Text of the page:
He sobbed into my neck as I carried him into the house.  I sat him down on the kitchen counter to inspect the injuries and he showed me the palms of his hands. They were slightly pink and smarting from where he had caught himself when he had fallen on the concrete. He showed me his knees.  Also slightly pink.  A thorough search was made, but not one drop of blood could be found.  I looked into his dirty little boy face. His tears had left a trail of clean. I tried not to smile given the gravity of the situation.

    I told him how sorry I was that he had hurt himself and I wrapped my arms around him.  He clutched me tight around the neck and worked up a few more sobs which he bellowed into my ear to demonstrate the searing pain he was suffering.  “My sweet boy” I whispered over and over into his ear as I gently rocked him from side to side.

    He continued to work it, the crying, for another half minute as I held him close.  Not because he was still hurt, but because….  Well, just because.

    Bows and Bovines

    April 18, 2009

    After I posted the picture of the Doublemint Bovines which I cleverly titled “Two Cows”, my mother and my friend Ruthie pointed out that they are not cows. They are bulls. I told them that I’m a city girl. In my world, if it goes “moo” it is a cow.

    Then, the other day Sean told me that he had discovered what made girls different from boys.

    GULP!

    “Oh really? What?” I asked nonchalantly.

    “Bows,” he said. “Girls wear bows.”

    I confirmed that this was true. Girls wear bows and cows moo.

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    Ode To Susan Boyle

    April 17, 2009

    Have you watched the YouTube video of Susan Boyle, the 47-year-old British Idol contestant?

    If you haven’t, you should.

    Susan is kind of a frumpy middle-aged gal with bushy eye brows and not much style, but with a bright and charming personality.

    When she takes the stage to audition, she tells the judges that she wants to be a professional singer.  The judges raise their eye brows and make faces and steal not-so-secret glances at one another that all but say, “You? What a joke!”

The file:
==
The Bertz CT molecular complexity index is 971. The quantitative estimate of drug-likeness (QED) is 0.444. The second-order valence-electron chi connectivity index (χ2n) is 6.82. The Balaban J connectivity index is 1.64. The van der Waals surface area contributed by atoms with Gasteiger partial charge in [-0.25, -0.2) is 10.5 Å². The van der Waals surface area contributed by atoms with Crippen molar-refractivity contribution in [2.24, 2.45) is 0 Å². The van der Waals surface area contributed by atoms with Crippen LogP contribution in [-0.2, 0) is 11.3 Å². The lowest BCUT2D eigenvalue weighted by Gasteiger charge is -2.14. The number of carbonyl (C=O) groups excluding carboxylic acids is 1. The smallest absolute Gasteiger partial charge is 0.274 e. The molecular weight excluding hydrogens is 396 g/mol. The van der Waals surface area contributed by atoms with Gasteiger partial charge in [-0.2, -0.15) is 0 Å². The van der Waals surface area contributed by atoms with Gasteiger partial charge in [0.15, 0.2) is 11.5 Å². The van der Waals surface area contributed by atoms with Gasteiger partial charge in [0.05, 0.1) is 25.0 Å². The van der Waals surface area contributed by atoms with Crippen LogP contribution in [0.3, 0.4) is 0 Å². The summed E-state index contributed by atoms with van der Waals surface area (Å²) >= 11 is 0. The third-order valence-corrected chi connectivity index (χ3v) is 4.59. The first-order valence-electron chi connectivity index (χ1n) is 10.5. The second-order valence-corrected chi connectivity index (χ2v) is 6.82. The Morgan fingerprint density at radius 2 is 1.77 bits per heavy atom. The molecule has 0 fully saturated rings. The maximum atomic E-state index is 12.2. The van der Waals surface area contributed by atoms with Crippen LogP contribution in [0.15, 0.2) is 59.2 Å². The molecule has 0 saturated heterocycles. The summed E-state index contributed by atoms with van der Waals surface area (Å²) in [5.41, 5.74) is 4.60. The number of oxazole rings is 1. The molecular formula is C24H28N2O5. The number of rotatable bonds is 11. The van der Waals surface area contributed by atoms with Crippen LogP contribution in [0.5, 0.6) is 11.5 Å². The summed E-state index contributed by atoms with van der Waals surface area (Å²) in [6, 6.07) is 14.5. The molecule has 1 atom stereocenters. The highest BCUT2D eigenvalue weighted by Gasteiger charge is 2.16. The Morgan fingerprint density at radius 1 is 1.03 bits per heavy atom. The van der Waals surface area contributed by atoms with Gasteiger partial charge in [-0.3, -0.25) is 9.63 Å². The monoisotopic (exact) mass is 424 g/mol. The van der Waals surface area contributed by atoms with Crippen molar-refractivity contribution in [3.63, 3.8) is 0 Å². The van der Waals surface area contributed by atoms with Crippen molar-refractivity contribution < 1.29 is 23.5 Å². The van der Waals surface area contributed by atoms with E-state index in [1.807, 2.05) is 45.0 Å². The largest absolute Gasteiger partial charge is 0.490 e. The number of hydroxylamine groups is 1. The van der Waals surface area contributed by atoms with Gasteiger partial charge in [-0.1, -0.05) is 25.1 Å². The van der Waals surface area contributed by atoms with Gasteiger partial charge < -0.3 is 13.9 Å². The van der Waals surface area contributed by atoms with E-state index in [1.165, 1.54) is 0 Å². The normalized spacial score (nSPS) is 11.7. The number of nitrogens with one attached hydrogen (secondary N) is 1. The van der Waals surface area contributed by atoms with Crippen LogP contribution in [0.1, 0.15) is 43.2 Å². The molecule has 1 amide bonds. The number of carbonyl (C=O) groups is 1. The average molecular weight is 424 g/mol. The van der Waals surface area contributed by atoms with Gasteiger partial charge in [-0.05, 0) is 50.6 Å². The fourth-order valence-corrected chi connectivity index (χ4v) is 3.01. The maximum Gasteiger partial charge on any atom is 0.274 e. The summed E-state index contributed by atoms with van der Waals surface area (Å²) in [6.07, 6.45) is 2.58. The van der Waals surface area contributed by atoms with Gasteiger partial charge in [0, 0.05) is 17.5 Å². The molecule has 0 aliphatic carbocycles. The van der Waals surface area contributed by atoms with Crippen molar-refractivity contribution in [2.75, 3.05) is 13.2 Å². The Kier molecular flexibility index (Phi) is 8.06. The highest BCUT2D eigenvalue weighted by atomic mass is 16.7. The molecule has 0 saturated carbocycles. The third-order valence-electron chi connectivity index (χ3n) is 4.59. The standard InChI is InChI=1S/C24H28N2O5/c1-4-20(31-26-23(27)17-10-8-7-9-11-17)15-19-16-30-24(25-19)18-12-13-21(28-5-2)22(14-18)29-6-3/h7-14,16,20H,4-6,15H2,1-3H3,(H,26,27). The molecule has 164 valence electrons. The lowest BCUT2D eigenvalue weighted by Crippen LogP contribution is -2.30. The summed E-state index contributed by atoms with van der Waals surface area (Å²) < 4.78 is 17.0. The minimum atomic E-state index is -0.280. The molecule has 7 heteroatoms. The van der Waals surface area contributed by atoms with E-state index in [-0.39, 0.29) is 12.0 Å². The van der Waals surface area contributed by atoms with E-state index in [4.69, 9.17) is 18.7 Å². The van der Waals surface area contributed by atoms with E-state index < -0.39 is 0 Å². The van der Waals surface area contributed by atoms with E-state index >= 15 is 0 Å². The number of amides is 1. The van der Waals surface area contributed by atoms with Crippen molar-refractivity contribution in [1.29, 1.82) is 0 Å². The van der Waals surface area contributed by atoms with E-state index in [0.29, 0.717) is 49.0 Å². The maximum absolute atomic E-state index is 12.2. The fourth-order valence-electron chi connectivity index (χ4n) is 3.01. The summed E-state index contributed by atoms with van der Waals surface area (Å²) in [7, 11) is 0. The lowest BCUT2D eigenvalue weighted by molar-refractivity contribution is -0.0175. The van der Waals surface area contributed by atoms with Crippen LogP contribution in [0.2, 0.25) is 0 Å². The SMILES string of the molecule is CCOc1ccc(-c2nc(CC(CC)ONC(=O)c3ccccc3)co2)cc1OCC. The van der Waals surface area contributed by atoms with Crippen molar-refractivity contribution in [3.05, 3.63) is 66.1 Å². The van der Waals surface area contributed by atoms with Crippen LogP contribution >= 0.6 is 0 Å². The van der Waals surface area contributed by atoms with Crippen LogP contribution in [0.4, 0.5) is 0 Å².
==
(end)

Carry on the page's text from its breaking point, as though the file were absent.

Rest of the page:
The camera pans the audience and catches a young gal who has crafted the perfect expression of scornful amusement (no doubt with much practice) that makes me want to slap her.  Except I’m sorta feeling the same thing.

    But all of this is lost on Susan, or at least she shows no evidence that she notices or cares.  In her frumpy church dress and her white shoes, bad hair and ample eye brows, she stands before the judges with cheerful confidence.

    And then she opens her mouth to sing and out comes the voice of angels, sophisticated lyrical phrasing and perfect pitch. The inside does not match the outside.  The judges are blown away. The audience is blown away. Everyone goes wild and leaps to their feet to cheer her.  No one had any idea.

    When she is finished, she cheerfully leaves the stage expecting nothing more whereas I would have maybe hollered something like, “So there! Take that you fill-in-the-blanks!!” And then blown raspberries to punctuate my point.

    This video sends shivers down my spine. Not only because of Susan’s amazingly beautiful voice that pierces my heart but because I think of how often I make judgments about people by what I see on the outside and how often I am wrong and how often I must be missing out on something wonderful because I have already dismissed them with scornful amusement.

    Susan had good reason to stand before the judges with confidence. She knew what was inside of her. She knew.

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    “…Man looks at the outward appearance, but the Lord looks at the heart.”

    1st Samuel 16:7